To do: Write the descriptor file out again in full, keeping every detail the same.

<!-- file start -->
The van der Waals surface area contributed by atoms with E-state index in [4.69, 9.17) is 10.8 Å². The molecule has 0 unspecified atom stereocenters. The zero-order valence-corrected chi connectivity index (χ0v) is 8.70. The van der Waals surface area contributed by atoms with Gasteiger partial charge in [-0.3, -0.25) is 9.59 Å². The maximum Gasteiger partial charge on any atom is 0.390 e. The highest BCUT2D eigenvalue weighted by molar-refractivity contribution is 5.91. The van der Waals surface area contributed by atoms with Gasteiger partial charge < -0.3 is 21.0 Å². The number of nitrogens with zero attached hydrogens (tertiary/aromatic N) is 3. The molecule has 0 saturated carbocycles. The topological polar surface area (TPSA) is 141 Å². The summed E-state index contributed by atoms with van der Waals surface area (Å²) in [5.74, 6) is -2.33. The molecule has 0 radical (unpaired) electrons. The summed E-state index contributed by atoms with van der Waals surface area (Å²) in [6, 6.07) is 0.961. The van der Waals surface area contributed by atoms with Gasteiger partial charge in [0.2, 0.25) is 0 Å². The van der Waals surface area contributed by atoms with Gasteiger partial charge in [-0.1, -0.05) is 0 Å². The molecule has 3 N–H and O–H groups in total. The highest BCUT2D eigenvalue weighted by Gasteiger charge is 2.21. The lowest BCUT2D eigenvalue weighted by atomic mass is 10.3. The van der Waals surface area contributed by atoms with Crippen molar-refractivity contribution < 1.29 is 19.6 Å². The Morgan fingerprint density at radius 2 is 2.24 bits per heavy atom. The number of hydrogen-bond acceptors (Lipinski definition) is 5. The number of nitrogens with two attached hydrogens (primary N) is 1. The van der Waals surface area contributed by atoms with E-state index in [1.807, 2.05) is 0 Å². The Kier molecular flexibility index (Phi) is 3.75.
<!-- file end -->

The van der Waals surface area contributed by atoms with E-state index in [4.69, 9.17) is 10.8 Å². The molecule has 0 unspecified atom stereocenters. The zero-order valence-corrected chi connectivity index (χ0v) is 8.70. The van der Waals surface area contributed by atoms with Gasteiger partial charge in [-0.3, -0.25) is 9.59 Å². The maximum Gasteiger partial charge on any atom is 0.390 e. The highest BCUT2D eigenvalue weighted by molar-refractivity contribution is 5.91. The van der Waals surface area contributed by atoms with Gasteiger partial charge < -0.3 is 21.0 Å². The number of nitrogens with zero attached hydrogens (tertiary/aromatic N) is 3. The molecule has 0 saturated carbocycles. The topological polar surface area (TPSA) is 141 Å². The summed E-state index contributed by atoms with van der Waals surface area (Å²) in [5.74, 6) is -2.33. The molecule has 0 radical (unpaired) electrons. The summed E-state index contributed by atoms with van der Waals surface area (Å²) in [6, 6.07) is 0.961. The van der Waals surface area contributed by atoms with Gasteiger partial charge in [0.2, 0.25) is 0 Å². The van der Waals surface area contributed by atoms with Gasteiger partial charge in [-0.1, -0.05) is 0 Å². The molecule has 3 N–H and O–H groups in total. The highest BCUT2D eigenvalue weighted by Gasteiger charge is 2.21. The lowest BCUT2D eigenvalue weighted by atomic mass is 10.3. The van der Waals surface area contributed by atoms with Crippen molar-refractivity contribution < 1.29 is 19.6 Å². The Morgan fingerprint density at radius 2 is 2.24 bits per heavy atom. The number of hydrogen-bond acceptors (Lipinski definition) is 5. The number of nitrogens with two attached hydrogens (primary N) is 1. The van der Waals surface area contributed by atoms with E-state index in [1.807, 2.05) is 0 Å². The Kier molecular flexibility index (Phi) is 3.75.